That’s me, my name is Megan, but I don’t know who I am. It’s weird being a person / existing and living a life but not knowing yourself or understanding the depths and the layers of what makes you, you.
At the beginning of the year, I realised that my mental health was the lowest it had ever been, and I was determined to change it and get better. I didn’t want my anxiety to hold me back anymore. So I started making little changes to work on it. Like making all my phone appointments face-to-face ones. It was scary at first, but slowly it got easier. I got more used to seeing people and just by making that one little adjustment, things got better. Slowly but surely.
I identified early on that I have very low levels of self-confidence and self-esteem which were fueling my anxiety. I wouldn’t be able to continue battling my mental health without addressing those particular issues first.
The job centre referred me to different organisations and that’s how I was put in touch with BOOST [the West Norfolk Council programme that supports young people at risk of being not in education, employment or training].
They signposted me to The Workshop [which runs one-to-one confidence courses], where I’ve got to come over the last few weeks to attend their confidence course.
Walking in for the first time, I felt a little bit nervous. Arts Engagement Worker Sophie put me at ease straight away. We got to know each other and that helped me settle in and made me feel confident in talking to another person.
The one activity that’s stood out for me the most across the five weeks has been making a collage of myself, where we included things like our likes, dislikes, hobbies, dreams and favourite things.
At first, I found it really difficult to pinpoint certain things I could add to the collage because I felt like I didn’t know who I was. I was a stranger to myself and believed I didn’t have anything interesting or unique to offer. That difficulty made me feel disappointed, like there wasn’t much to me as a person.
At the centre of our collages we took the time to draw self-portraits while sitting in front of a mirror. It was a shock to realise I’d never really taken the time to look at myself before. It was like meeting myself for the first time and realising the image I had of myself in my head wasn’t as accurate as I had believed.
Over the following weeks my confidence grew, and when we revisited the collage later in the course, I was able to add new things about myself and appreciate the face drawn at the centre of it all. It really showed me how much I was getting to know and like myself.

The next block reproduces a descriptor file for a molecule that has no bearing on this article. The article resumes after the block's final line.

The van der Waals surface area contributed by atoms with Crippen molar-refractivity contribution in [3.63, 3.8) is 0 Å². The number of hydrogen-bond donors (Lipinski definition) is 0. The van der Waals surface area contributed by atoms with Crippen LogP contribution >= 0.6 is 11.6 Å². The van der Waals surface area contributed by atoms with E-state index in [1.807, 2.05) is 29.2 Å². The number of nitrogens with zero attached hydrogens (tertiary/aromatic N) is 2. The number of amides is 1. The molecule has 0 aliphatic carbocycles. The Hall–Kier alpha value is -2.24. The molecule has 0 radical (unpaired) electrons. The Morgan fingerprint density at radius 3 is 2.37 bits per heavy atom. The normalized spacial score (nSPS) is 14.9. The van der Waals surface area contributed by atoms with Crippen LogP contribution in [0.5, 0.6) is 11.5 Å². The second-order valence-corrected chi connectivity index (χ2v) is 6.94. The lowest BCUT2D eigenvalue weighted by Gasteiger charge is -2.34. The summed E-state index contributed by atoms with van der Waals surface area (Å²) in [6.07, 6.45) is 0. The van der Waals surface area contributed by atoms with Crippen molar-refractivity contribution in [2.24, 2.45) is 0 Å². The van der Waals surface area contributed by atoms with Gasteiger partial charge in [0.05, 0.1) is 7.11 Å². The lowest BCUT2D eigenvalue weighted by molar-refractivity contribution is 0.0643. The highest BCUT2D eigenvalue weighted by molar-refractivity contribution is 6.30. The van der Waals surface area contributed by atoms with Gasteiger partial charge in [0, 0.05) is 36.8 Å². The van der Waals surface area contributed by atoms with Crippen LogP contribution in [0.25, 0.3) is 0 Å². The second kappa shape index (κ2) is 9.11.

I definitely know myself a little better than before, but I also need more time to sit and learn who I am, and both those statements can co-exist.
Each week at the end of a session I set myself a goal, like researching plant breeding (which I’m interested in), looking at universities, asking for what I want / need (which I really struggle with).
I got a feeling of accomplishment when they were reached which helped build my confidence that I can do things when I set my mind to them. It was also just nice setting clear goals for my future. I don’t feel as lost anymore.
Confidence itself has layers. A distinct three that can affect you in different ways – an innate / core confidence, confidence in the things you do, like your hobbies or your work; confidence in the way you’re seen, like your appearance and the way you act.
Having anxiety has really impacted all of those layers for me and left cracks in the foundation of my confidence and self-esteem. My goal for this year was to start the repairs on that damage and build it back up.
I know it’s going to take a long time to climb that mountain but I’m focusing on little steps and rewarding my accomplishments to stay motivated, and it’s worked wonders.
So, who is Megan? I am. I know myself a little better now, but I still have a long way to go. And that’s fine. We evolve and change constantly; the me before / the younger me is a lot different from who I am today. I’m sure the me of the future will be even more different still.
It’s okay to not know who I am completely, and I say that with confidence.
“I am so proud of her journey over the length of the course, and excited to see what is next for her.”
The workshop is launching three new courses from 15 January – Music Foundations, Drama Foundations, and Creative Movement Foundations for young people facing challenges.
Organisations, groups, schools and individuals can join our Referral Network and suggest young people they believe could benefit from these free 10-week courses. It’ll be a supportive environment where participants will learn skills to help boost their confidence and self-esteem.
Referrals are open until 15 December for spring term. Interested? Call 01553 277919, email firstname.lastname@example.org, visit our website or arrange a chat with our Arts Engagement Worker Sophie.
To find out more about all of The Garage Trust’s work with people across Norfolk, view or download a copy of our Creative Co-Designing With Our Communities report.
Booking is now open for our spring term of classes. Our friendly front-of-house team are happy to answer any questions. Give them a call on 01553 277919, email email@example.com or pop into our space in New Conduit Street, King’s Lynn.